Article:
* EU/IMF may freeze bailout funds for 3 months - official
* Greece hopeful of positive result at Eurogroup
By Lefteris Papadimas
ATHENS, July 3 (Reuters) - Greece will not meet targets on reforming its public sector by an end-of-the-week deadline set by its international lenders, Finance Ministry officials said on Wednesday, ahead of a meeting to decide on unlocking a further 8.1 billion euros in aid.
But the officials said Athens expected to reach agreement with its foreign lenders on all other issues before Monday’s meeting of euro zone finance ministers.
The EU and IMF are unhappy with the progress Greece has made in reforming its bloated public sector. If they are not persuaded that Greece is on track to meet its reform goals, the lenders may freeze emergency aid for three months, a senior euro zone official said.
“No conclusion on the review, no disbursement,” said the official, who declined to be named, adding this remained highly unlikely. “Is it a disaster - no. Is it uncomfortable? - Yep,” the officials added.
Greece has been kept afloat by emergency loans alone since May 2010, a few months after the start of a debt crisis that sent shockwaves through the euro zone and threatened to push Greece out of the common currency.
The latest installment is one of the last big cash injections twice bailed-out Athens stands to get before the 240-billion-euro package expires at the end of 2014.
Athens needs to conclude talks with its lenders by the middle of the month to ensure it receives the latest aid tranche, which it needs to redeem about 2.2 billion euros of bonds in August.
Public sector layoffs are an incendiary issue in Greece, which is struggling through a sixth year of recession, record high unemployment and sinking living standards.
Athens has missed a June deadline to put 12,500 state workers into a “mobility scheme”, under which they are transferred or laid off within a year, and officials said it would not be able to strike a deal on the issue by Monday.
“There is no chance that we will satisfy the current demands as they are set out,” a senior Finance Ministry official said.
But Greek officials also sought to play down fears of what would happen if Greece did not receive aid payments in time, saying in a “worst-case scenario” it could compensate by issuing additional treasury bills.
“It won’t be the end of the world,” said a second Finance Ministry official, who spoke on condition of anonymity.
“In the worst case scenario we will have to increase the issuance of T-bills, we will delay repaying arrears and it could lead to further delays to payments.”
Greek bonds have sold off in the past few weeks. Greek 10-year bond yields rose faster than longer-dated ones on Wednesday, with the Greek yield curve at its most inverted since April.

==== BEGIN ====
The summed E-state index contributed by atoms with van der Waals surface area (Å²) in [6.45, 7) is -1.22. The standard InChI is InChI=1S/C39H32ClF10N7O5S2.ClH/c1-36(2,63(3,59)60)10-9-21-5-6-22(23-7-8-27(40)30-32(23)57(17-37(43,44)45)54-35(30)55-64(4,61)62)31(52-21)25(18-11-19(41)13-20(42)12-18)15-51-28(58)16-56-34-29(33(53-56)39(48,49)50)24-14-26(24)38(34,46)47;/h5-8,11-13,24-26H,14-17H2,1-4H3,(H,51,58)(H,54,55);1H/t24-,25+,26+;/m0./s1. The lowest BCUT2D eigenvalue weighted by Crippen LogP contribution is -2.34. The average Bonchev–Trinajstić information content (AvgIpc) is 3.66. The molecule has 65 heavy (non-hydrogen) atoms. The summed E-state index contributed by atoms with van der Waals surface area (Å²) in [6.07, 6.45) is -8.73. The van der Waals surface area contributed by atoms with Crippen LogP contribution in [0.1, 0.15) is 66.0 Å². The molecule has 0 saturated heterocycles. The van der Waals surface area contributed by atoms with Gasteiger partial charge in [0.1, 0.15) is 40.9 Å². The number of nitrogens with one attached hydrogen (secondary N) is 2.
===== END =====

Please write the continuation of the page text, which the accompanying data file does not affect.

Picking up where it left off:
During a visit to Athens, German Foreign Minister Guido Westerwelle said Greece had to implement a series of reforms it had agreed to under the bailout.
“Things are moving in Greece... and we hope Greece continues on this path so that the pace of reforms does not decelerate,” Westerwelle told reporters after meeting his Greek counterpart.
To press Athens to deliver on reforms without creating a full-blown crisis, its lenders might refuse to pay the full sum in one go and break it up into monthly payments instead.
Delays in pushing ahead with the hugely unpopular reforms have become a thorny issue in talks with lenders, who returned on Monday after a two-week break during which Prime Minister Antonis Samaras lost an ally in his ruling coalition and reshuffled his cabinet.
Kyriakos Mitsotakis, the newly-appointed administrative reform minister tasked with making the civil service smaller and more efficient, said he needed several months to get the scheme right.
“Clearly this cannot happen in a few days or a few weeks,” Mitsotakis told Skai TV late on Tuesday.
He proposed compensating for the shortfall by speeding up firings of civil servants who have been found to have broken the law or those who were hired under false credentials.
Finance Minister Yannis Stournaras was due to hold a third round of talks in as many days with inspectors from the “troika” of EU, IMF and ECB lenders at 1600 GMT.
Other sticking points in Athens’s negotiations with its lenders include an unpopular property tax and a possible reduction in a sales tax for restaurants.
The government also plans to ask its creditors to lower this year’s privatisation target of 2.6 billion euros after failing to find a buyer for natural gas company DEPA.
Still, officials were hopeful of a positive outcome at Monday’s Eurogroup meeting. “A favourable assessment of Greece at Monday’s Eurogroup is to everyone’s benefit,” the Finance Ministry official said.